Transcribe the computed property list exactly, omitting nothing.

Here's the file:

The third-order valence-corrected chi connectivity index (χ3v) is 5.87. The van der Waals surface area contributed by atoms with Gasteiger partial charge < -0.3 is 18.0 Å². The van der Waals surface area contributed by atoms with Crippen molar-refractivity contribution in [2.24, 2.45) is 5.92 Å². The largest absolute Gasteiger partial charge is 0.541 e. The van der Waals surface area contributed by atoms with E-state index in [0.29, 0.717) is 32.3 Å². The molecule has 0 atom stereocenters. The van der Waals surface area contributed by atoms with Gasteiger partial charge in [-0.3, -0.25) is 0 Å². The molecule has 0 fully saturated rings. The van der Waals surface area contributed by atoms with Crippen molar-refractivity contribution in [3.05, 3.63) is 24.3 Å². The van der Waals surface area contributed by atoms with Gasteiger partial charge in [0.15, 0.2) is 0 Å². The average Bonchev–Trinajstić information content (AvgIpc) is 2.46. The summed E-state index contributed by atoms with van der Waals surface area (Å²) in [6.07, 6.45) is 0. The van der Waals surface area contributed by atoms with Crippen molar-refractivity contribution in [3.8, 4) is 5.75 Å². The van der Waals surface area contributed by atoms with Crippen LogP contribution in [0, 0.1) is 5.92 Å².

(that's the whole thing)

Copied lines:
The third-order valence-corrected chi connectivity index (χ3v) is 5.87. The van der Waals surface area contributed by atoms with Gasteiger partial charge < -0.3 is 18.0 Å². The van der Waals surface area contributed by atoms with Crippen molar-refractivity contribution in [2.24, 2.45) is 5.92 Å². The largest absolute Gasteiger partial charge is 0.541 e. The van der Waals surface area contributed by atoms with E-state index in [0.29, 0.717) is 32.3 Å². The molecule has 0 atom stereocenters. The van der Waals surface area contributed by atoms with Gasteiger partial charge in [-0.3, -0.25) is 0 Å². The molecule has 0 fully saturated rings. The van der Waals surface area contributed by atoms with Crippen molar-refractivity contribution in [3.05, 3.63) is 24.3 Å². The van der Waals surface area contributed by atoms with Gasteiger partial charge in [0.15, 0.2) is 0 Å². The average Bonchev–Trinajstić information content (AvgIpc) is 2.46. The summed E-state index contributed by atoms with van der Waals surface area (Å²) in [6.07, 6.45) is 0. The van der Waals surface area contributed by atoms with Crippen molar-refractivity contribution in [3.8, 4) is 5.75 Å². The van der Waals surface area contributed by atoms with Crippen LogP contribution in [0, 0.1) is 5.92 Å².